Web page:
Fish Jan. 2000

Tim Addis


I would imagine new computers will have been bought for Christmas and newcomers will be getting to grips with the Internet. First of all I want to draw attention to our new website at. . Henceforth all new Fish columns will appear in this website. All previous issues will still be found in . The novice would think that the introduction and registration page in the demon site is the whole thing but look for the word ‘library’. This is a link to other sites including the BKA site & is found at the end of the text. This column along with links to those mentioned in the column appears under the ‘News from the BKA’ bit.

If, after reading the Newsletter you would like to explore these links just go through our website and click the relevant link. It really is that simple.

My apologies to Harold Pullan 152 for not replying sooner. Truth is I lost your letter in the main pile of correspondance. Anyway, Harold replied to my plea for that magic formula for keeping white worms. Harold says "take it from me there isn’t one. The only formula I know is LOOK AFTER THEM". Harold is a bit of a novice, only keeping them from 1936. He keeps 20-25 cultures in a cold garage and turns them out by the hundred weight (50 kgs). They are fed on nothing but crumbed white bread made into a thin paste with water and fed to them on the cover glass no thicker than cigarette paper. Harold tried dog food and milk recipe’s but didn’t get on with them. A fish breeder once asked Harold how he fed his worms – Do you use a tweezer? No replied Harold, I use a shovel.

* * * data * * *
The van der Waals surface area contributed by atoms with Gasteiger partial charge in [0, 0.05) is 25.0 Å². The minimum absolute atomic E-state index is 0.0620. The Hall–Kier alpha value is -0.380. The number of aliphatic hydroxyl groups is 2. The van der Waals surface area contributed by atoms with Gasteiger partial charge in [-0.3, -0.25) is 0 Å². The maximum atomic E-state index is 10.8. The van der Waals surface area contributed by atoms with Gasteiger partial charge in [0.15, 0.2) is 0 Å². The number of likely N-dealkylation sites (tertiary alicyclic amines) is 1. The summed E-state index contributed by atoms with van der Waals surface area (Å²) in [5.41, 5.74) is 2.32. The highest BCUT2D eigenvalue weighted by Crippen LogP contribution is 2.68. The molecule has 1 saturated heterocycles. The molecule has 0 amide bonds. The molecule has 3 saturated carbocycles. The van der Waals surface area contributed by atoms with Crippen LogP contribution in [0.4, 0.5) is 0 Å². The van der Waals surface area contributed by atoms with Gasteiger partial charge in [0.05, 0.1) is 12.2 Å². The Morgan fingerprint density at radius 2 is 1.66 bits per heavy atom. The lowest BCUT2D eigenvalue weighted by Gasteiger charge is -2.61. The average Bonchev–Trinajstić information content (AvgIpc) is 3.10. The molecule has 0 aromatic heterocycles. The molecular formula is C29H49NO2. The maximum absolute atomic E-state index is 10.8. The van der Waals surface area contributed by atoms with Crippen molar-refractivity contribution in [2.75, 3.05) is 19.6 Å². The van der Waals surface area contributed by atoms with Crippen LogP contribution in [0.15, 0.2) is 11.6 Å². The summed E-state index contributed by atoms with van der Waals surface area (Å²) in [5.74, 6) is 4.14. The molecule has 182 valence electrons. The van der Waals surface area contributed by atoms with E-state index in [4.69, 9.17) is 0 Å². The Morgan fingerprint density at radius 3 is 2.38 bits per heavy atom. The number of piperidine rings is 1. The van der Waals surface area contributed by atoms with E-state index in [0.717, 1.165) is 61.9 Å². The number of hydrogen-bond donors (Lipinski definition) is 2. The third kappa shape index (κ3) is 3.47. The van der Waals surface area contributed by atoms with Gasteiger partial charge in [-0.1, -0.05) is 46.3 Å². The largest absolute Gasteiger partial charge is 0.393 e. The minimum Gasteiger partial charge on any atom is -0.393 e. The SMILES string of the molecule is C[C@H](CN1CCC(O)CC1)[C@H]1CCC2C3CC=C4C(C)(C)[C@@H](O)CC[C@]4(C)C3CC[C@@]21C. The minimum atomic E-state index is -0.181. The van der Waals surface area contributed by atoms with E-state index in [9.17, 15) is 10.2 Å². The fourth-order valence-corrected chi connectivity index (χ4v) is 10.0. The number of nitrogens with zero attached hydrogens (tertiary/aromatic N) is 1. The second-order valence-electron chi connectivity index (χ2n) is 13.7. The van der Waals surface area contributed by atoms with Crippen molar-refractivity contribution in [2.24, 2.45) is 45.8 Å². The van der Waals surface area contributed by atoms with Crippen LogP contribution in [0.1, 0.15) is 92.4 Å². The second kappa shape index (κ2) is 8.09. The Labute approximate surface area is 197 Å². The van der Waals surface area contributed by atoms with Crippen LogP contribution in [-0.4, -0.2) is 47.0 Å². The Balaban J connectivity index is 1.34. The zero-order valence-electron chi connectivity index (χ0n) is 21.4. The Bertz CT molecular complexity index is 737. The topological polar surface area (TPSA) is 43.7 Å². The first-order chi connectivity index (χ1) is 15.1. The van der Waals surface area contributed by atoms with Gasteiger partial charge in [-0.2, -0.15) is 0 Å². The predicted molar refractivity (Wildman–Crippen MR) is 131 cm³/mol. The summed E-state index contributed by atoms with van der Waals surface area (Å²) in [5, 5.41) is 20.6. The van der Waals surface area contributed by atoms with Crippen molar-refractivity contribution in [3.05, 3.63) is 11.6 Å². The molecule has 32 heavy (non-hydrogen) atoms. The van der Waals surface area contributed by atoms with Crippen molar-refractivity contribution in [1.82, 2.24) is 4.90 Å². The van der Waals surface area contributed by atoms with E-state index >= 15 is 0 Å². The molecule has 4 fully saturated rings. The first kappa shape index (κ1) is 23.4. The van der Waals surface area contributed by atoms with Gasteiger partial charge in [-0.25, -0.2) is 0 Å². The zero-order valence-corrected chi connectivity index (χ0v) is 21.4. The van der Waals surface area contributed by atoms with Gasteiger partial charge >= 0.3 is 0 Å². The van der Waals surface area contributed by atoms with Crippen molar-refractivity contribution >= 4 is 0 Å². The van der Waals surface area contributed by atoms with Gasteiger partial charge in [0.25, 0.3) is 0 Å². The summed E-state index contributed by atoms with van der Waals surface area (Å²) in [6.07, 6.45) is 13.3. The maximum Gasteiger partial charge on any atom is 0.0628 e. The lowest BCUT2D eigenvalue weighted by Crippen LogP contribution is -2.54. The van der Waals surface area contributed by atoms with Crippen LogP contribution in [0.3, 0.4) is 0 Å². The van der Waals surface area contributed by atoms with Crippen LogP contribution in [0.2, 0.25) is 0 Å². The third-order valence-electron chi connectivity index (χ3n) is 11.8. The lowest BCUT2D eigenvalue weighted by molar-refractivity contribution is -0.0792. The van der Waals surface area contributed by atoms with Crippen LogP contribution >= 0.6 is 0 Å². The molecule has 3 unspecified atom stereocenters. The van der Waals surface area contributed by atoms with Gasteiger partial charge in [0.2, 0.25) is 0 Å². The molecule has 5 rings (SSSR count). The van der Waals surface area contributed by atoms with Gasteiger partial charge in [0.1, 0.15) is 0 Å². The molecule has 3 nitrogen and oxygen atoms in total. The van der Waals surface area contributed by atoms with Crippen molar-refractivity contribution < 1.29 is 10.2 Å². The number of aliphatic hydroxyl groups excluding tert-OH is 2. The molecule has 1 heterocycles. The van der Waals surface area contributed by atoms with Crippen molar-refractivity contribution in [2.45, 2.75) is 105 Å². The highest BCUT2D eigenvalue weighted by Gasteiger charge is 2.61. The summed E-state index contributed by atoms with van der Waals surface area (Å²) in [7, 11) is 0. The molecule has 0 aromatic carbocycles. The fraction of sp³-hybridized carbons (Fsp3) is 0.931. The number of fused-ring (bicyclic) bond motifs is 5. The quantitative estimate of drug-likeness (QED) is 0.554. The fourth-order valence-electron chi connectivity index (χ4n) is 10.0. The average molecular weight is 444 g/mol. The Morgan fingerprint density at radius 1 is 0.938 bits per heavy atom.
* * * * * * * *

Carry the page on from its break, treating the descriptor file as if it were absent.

Harold’s secret is – don’t feed them to your fish until the culture has had time to mature. - Thanks Harold.

Alan’s tip is – use fine coconut fibre. Introduce young worms to this. Apparently when a worm egg hatches the medium it finds is the medium it requires to grow in. Young worms can adapt to change but older ones don’t. Could explain why new cultures fade on splitting into different media. When selling at auction perhaps we should state what medium we grow them in. What do you think ?

Click on this site…. and you will find some interesting info. on Fundulus

Those interested in North American fish including killies can find a wealth of information/maps on this

Traffic on the (just click the link "killietalk" & follow the instructions to join the list.) is always informative & Brian Watters that well known Nothobranchius collector/conservationist is always around with good comment.

For those of us poor souls who enjoy collecting killie books at prices which would bring tears to those north of the border. I would recommend Jim Forschey’s website at .It has had nearly 35,000 hits at the time of writing and is really useful in increasing that library of killie or other fish books. The books really are not that expensive.